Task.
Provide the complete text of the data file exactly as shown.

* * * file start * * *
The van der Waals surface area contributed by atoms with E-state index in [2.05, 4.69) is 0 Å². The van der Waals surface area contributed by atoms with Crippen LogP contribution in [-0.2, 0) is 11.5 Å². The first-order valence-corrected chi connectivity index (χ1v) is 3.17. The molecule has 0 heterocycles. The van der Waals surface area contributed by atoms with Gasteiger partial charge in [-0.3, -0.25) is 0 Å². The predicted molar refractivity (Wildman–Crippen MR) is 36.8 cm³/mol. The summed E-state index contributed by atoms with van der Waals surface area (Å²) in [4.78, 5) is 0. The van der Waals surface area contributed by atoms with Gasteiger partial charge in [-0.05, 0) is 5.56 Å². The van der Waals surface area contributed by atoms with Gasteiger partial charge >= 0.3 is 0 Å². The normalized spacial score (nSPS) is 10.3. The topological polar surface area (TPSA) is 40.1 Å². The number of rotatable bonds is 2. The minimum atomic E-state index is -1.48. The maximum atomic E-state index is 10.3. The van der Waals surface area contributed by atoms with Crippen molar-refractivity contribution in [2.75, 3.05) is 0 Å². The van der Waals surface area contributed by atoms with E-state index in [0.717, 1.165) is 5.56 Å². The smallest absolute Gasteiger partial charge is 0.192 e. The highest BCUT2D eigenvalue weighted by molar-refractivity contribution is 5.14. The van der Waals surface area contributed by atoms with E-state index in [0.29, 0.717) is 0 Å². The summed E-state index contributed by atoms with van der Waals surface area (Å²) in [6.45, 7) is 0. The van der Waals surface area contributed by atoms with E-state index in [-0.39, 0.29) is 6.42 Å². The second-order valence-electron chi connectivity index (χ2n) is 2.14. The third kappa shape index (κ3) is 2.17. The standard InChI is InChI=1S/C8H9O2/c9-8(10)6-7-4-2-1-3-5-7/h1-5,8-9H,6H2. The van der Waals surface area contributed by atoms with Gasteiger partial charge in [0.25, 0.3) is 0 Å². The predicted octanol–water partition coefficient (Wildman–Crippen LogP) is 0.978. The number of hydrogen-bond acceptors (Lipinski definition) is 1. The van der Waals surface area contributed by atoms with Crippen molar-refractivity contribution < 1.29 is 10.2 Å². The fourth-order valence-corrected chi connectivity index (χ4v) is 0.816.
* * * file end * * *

The van der Waals surface area contributed by atoms with E-state index in [2.05, 4.69) is 0 Å². The van der Waals surface area contributed by atoms with Crippen LogP contribution in [-0.2, 0) is 11.5 Å². The first-order valence-corrected chi connectivity index (χ1v) is 3.17. The molecule has 0 heterocycles. The van der Waals surface area contributed by atoms with Gasteiger partial charge in [-0.3, -0.25) is 0 Å². The predicted molar refractivity (Wildman–Crippen MR) is 36.8 cm³/mol. The summed E-state index contributed by atoms with van der Waals surface area (Å²) in [4.78, 5) is 0. The van der Waals surface area contributed by atoms with Gasteiger partial charge in [-0.05, 0) is 5.56 Å². The van der Waals surface area contributed by atoms with Gasteiger partial charge >= 0.3 is 0 Å². The normalized spacial score (nSPS) is 10.3. The topological polar surface area (TPSA) is 40.1 Å². The number of rotatable bonds is 2. The minimum atomic E-state index is -1.48. The maximum atomic E-state index is 10.3. The van der Waals surface area contributed by atoms with Crippen molar-refractivity contribution in [2.75, 3.05) is 0 Å². The van der Waals surface area contributed by atoms with E-state index in [0.717, 1.165) is 5.56 Å². The smallest absolute Gasteiger partial charge is 0.192 e. The highest BCUT2D eigenvalue weighted by molar-refractivity contribution is 5.14. The van der Waals surface area contributed by atoms with E-state index in [0.29, 0.717) is 0 Å². The summed E-state index contributed by atoms with van der Waals surface area (Å²) in [6.45, 7) is 0. The van der Waals surface area contributed by atoms with E-state index in [-0.39, 0.29) is 6.42 Å². The second-order valence-electron chi connectivity index (χ2n) is 2.14. The third kappa shape index (κ3) is 2.17. The standard InChI is InChI=1S/C8H9O2/c9-8(10)6-7-4-2-1-3-5-7/h1-5,8-9H,6H2. The van der Waals surface area contributed by atoms with Gasteiger partial charge in [0.25, 0.3) is 0 Å². The predicted octanol–water partition coefficient (Wildman–Crippen LogP) is 0.978. The number of hydrogen-bond acceptors (Lipinski definition) is 1. The van der Waals surface area contributed by atoms with Crippen molar-refractivity contribution < 1.29 is 10.2 Å². The fourth-order valence-corrected chi connectivity index (χ4v) is 0.816.